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- "Hollywood star Bronson dies". BBC News. September 1, 2003. Retrieved April 25, 2009.
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- "Movie Star Charles Bronson (1921–2003) – Son of a Lithuanian coal miner". vilnews.com. Retrieved October 28, 2019.
American actor Charles Bronson claimed to have spoken no English at home during his childhood in Pennsylvania.
- "Charles Bronson". IMDb. Retrieved October 28, 2019.
Spoke fluent Russian, Lithuanian and Greek.
- Lardine, Bob (March 18, 1973). "Big Bad Bronson (continuation)". The Miami Herald. New York News Service. pp. 10H. Retrieved February 10, 2020 – via Newspapers.com.
- Richard Severo (September 1, 2003). "Charles Bronson, 81, Dies; Muscular Movie Tough Guy". The New York Times. Retrieved December 14, 2007.
- Ed Lucaire; Celebrity Setbacks: 800 Stars who Overcame the Odds (ISBN 0-671-85031-8) as well as Ripley's Believe It or Not!
- "Together We Served – Sgt Charles Dennis Bronson". Airforce.togetherweserved.com. August 18, 2015. Retrieved August 18, 2015.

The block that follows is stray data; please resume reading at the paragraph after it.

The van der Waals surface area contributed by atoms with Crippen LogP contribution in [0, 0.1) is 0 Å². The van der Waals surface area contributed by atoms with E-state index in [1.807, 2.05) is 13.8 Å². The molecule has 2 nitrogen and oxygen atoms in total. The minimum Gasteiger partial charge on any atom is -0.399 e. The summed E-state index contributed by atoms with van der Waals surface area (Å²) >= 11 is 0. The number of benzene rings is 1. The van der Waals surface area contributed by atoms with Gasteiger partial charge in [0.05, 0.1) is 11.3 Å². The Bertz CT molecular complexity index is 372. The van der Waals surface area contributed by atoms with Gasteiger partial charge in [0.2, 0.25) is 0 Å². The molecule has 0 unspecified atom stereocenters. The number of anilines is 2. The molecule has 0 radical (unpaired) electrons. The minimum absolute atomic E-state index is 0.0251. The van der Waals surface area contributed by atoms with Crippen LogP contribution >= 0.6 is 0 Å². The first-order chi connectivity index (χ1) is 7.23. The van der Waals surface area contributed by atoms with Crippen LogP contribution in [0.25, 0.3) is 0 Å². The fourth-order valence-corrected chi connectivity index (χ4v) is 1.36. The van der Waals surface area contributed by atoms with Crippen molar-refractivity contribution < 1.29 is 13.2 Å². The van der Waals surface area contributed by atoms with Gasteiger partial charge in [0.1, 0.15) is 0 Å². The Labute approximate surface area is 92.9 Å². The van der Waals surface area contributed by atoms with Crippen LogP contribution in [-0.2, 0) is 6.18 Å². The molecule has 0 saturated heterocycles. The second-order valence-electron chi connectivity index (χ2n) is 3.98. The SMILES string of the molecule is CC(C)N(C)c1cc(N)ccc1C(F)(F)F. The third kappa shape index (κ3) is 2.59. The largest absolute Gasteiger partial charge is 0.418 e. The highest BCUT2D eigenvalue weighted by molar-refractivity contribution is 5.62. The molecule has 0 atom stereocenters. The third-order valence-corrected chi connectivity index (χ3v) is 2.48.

- "Corrections". The New York Times. September 18, 2003. Retrieved April 28, 2010.
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- Whitney, Steven (1975). Charles Bronson Superstar. Robert Hale Ltd. pp. 74–75. ISBN 0-7091-7134-X.
- Pitts, Michael R. (1999). Charles Bronson: The 95 Films and the 156 Television Appearances. McFarland & Company. p. 313. ISBN 0-7864-0601-1.
- Young Gun, ctva.biz, archived from the original on May 4, 2012, retrieved December 22, 2012
- "Man With a Camera". TV.com. Retrieved October 11, 2015.
- ""Zigzag", next-to-the last episode, December 26, 1960". Internet Movie Data Base. Retrieved February 21, 2013.
- Exclusive interview with Eli Wallach
- "Stagecoach to tombstone: the filmgoers' guide to the great westerns". I.B. Tauris, 2008; ISBN 1-84511-571-6/ISBN 978-1-84511-571-5
- Владимир Иванович Новиков/V.I. Novikov "Высоцкий/Vysotskiĭ". Moscow: Molodaia gvardiia, 2002; ISBN 5-235-02541-5/ISBN 978-5-235-02541-7
- "Живая жизнь/Živaja žizn: štrichi k biografii Vladimira Vysockogo". Moscow: "Московский рабочий/Moskovskij rabočij", т. 1, 1988; ISBN 5-239-00483-8/ISBN 978-5-239-00483-8.(in Russian)